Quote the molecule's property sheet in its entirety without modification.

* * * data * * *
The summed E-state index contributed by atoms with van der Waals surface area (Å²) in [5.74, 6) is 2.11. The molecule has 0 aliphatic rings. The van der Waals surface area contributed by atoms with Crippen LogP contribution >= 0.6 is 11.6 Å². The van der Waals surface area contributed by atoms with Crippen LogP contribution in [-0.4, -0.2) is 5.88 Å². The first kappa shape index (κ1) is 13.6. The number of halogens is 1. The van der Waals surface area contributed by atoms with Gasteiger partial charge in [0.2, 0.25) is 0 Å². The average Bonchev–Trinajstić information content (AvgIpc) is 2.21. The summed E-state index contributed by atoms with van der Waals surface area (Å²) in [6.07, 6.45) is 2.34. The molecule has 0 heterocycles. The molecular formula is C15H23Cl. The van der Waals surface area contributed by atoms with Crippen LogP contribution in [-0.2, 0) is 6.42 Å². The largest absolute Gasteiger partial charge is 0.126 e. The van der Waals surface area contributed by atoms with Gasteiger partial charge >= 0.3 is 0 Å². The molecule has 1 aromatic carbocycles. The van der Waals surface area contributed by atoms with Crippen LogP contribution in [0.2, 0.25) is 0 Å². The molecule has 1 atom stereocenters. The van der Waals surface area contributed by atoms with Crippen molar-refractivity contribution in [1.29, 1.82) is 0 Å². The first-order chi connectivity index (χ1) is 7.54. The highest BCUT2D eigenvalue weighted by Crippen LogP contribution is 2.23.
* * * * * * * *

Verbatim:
The summed E-state index contributed by atoms with van der Waals surface area (Å²) in [5.74, 6) is 2.11. The molecule has 0 aliphatic rings. The van der Waals surface area contributed by atoms with Crippen LogP contribution >= 0.6 is 11.6 Å². The van der Waals surface area contributed by atoms with Crippen LogP contribution in [-0.4, -0.2) is 5.88 Å². The first kappa shape index (κ1) is 13.6. The number of halogens is 1. The van der Waals surface area contributed by atoms with Gasteiger partial charge in [0.2, 0.25) is 0 Å². The average Bonchev–Trinajstić information content (AvgIpc) is 2.21. The summed E-state index contributed by atoms with van der Waals surface area (Å²) in [6.07, 6.45) is 2.34. The molecule has 0 heterocycles. The molecular formula is C15H23Cl. The van der Waals surface area contributed by atoms with Crippen LogP contribution in [-0.2, 0) is 6.42 Å². The largest absolute Gasteiger partial charge is 0.126 e. The van der Waals surface area contributed by atoms with Gasteiger partial charge >= 0.3 is 0 Å². The molecule has 1 aromatic carbocycles. The van der Waals surface area contributed by atoms with Crippen LogP contribution in [0.2, 0.25) is 0 Å². The molecule has 1 atom stereocenters. The van der Waals surface area contributed by atoms with Crippen molar-refractivity contribution in [1.29, 1.82) is 0 Å². The first-order chi connectivity index (χ1) is 7.54. The highest BCUT2D eigenvalue weighted by Crippen LogP contribution is 2.23.